Insight Updates on E-book Sales

Once again, I’d like to refer you to a post on Jane Friedman’s blog site, with an update on the status of e-book sales she posted last year:


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Helpful E-book Publishing Info

Jane Friedman’s latest blog provided useful information about the process for publishing an e-book:

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I often have multiple projects going at the same time. Generally, though, one keeps rising to the top, the one I want to be perfect from the first paragraph.

The opening page of a novel can make or break a request by an agent to read more. That page must have impact. Power.

It hasn’t been my strong suit, historically. So I’m looking for “a little help from my friends.” I’m posting here the opening page of my as-yet-unnamed novel. If you started reading a book with this opening, would you want to continue on?


Kuwait/Saudi Arabia Border—1991 

My Arabic was rudimentary. I understood it better than I spoke it, although even that was rough. But the most flawless Arabic wouldn’t have made this conversation with Samar easy. It was even harder than I expected.

We had just made love. It wasn’t the first time. I never meant for this to happen.

When we first arrived in Saudi Arabia during the military build-up, I had two things on my mind. Make that three things. First was surviving the war to come. Second was concluding my military commitment, preferably alive and fully intact. And last, but far from least, marrying my fiancé, Emily.

Emily and I had been a couple since our freshman year of college. We were a good match, because we had so much in common and shared so many interests. In particular, family was important to us. We defined success as doing something we enjoyed that mattered to society. Our friends joked about us, saying we sounded more like a sixties couple than one that came of age in the glitzy, yuppies decade.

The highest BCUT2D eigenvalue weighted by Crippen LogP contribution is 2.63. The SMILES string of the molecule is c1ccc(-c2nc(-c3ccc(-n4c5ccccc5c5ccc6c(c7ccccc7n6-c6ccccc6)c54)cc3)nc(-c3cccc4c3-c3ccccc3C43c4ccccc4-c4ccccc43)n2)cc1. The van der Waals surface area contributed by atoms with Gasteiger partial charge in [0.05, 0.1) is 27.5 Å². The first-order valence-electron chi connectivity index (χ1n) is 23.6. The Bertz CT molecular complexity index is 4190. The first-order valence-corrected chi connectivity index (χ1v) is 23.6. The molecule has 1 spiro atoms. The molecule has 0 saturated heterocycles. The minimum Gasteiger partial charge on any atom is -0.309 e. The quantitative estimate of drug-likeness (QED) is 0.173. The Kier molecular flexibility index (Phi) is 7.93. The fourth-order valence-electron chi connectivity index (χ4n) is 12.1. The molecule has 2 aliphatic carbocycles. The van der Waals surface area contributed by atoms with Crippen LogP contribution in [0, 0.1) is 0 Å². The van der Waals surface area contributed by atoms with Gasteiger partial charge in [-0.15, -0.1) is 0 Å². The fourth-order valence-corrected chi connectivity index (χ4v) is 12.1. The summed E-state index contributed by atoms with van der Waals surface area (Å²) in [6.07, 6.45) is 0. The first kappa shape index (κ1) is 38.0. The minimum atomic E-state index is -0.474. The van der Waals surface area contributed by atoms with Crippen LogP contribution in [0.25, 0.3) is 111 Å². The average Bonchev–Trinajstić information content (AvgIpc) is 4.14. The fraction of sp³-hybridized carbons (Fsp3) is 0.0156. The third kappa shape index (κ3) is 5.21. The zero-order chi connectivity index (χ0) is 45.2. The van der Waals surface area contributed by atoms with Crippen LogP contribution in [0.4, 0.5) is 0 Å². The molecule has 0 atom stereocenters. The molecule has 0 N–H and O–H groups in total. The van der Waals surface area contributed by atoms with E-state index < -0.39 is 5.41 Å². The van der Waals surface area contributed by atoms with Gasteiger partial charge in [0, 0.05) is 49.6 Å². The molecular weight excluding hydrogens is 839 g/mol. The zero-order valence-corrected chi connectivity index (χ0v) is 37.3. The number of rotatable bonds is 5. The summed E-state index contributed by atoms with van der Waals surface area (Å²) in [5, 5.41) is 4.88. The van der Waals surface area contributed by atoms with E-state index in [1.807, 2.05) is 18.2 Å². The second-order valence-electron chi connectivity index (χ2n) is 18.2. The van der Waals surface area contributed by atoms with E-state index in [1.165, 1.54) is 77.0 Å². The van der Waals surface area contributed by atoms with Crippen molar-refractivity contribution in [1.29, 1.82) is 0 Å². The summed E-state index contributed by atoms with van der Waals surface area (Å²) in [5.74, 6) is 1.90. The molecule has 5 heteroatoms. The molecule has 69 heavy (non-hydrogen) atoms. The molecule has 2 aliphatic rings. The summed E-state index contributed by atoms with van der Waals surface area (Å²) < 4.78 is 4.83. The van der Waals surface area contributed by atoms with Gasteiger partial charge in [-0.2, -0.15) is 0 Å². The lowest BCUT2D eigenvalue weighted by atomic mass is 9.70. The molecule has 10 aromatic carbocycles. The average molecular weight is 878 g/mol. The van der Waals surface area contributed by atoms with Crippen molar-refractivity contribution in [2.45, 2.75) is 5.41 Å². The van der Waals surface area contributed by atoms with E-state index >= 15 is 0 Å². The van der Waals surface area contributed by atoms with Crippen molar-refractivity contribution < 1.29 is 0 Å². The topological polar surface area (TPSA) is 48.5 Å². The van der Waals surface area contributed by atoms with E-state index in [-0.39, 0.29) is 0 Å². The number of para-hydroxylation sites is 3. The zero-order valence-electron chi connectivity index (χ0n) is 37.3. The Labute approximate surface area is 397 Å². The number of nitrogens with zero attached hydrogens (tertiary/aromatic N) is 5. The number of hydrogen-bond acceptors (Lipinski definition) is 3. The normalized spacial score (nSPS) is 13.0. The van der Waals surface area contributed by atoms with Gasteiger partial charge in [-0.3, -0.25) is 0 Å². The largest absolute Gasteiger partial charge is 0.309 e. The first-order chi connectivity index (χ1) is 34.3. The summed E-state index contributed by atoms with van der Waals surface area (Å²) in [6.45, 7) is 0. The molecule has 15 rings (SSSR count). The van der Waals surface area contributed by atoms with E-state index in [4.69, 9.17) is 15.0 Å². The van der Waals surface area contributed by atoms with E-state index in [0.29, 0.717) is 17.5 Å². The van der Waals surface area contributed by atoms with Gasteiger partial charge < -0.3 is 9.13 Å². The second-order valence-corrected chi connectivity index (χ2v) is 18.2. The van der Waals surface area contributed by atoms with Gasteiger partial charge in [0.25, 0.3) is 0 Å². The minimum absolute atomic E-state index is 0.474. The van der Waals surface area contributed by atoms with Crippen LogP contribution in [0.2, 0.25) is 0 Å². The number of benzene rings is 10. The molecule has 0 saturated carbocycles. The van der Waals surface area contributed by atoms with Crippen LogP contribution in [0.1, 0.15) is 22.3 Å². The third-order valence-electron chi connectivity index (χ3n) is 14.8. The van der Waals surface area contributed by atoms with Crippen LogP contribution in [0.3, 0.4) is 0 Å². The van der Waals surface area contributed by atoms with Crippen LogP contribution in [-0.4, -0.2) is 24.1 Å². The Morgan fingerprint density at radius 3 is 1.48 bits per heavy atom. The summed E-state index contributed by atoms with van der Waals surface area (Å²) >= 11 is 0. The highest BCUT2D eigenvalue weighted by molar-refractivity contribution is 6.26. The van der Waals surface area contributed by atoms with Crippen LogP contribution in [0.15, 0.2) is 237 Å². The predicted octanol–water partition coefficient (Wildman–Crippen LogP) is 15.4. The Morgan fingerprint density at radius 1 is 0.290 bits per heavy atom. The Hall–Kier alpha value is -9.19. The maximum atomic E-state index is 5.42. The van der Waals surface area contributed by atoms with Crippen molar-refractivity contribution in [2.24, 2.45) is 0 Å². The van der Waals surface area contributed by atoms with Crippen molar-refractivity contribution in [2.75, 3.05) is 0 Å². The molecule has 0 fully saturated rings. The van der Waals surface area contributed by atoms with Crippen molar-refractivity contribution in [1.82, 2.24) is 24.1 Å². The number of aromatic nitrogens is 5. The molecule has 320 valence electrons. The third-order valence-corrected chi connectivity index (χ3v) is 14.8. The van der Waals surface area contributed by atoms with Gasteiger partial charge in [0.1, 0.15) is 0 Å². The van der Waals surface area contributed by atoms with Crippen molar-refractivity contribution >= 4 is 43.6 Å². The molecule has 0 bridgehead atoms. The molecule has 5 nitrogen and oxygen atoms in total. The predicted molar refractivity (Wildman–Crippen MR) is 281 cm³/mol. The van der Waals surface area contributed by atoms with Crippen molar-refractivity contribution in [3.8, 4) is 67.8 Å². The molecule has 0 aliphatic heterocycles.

But Samar stirred my soul.

“They will kill me,” Samar said quietly, eyes averted. “My brothers. I have dishonored them. They will have no choice.”

“They don’t have to know,” I replied, so naïve, so self-centered. I had not considered the clash of cultures. Had not thought about what this meant for a Saudi Arabian woman.

“They will know.” She turned away from me. “They may already know.”

“Then come to America.”

“They will not let me. And even if they agreed, the process takes so long. Years.”

I tried to turn her back to face me. She resisted.

“Then I will tell them I want to marry you.” Those words choked out. What about Emily? But how could I abandon Samar? How could I allow her to be stoned to death because of me? Because of our love? How did we get here?

“They will not allow it. You are American. You are Christian.” Silence. “I am dead,” she added quietly.

What could I do? How could I prevent a tragedy? One for which I was responsible? I had never felt so powerless.

I welcome your honest assessments. Remember, negatives won’t hurt my feelings – they will help make this better. Positives, of course, are welcome, too – I’m human, after all!

Thank you in advance!


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Serial Journey Begins

I’ve embarked on a new writing adventure – a road I’ve never traveled before.

It all began with a cozy mystery-loving friend – let’s call her Joanna. Out of the blue, she proposed the idea of writing a cozy mystery together. My immediate reaction was less than enthusiastic.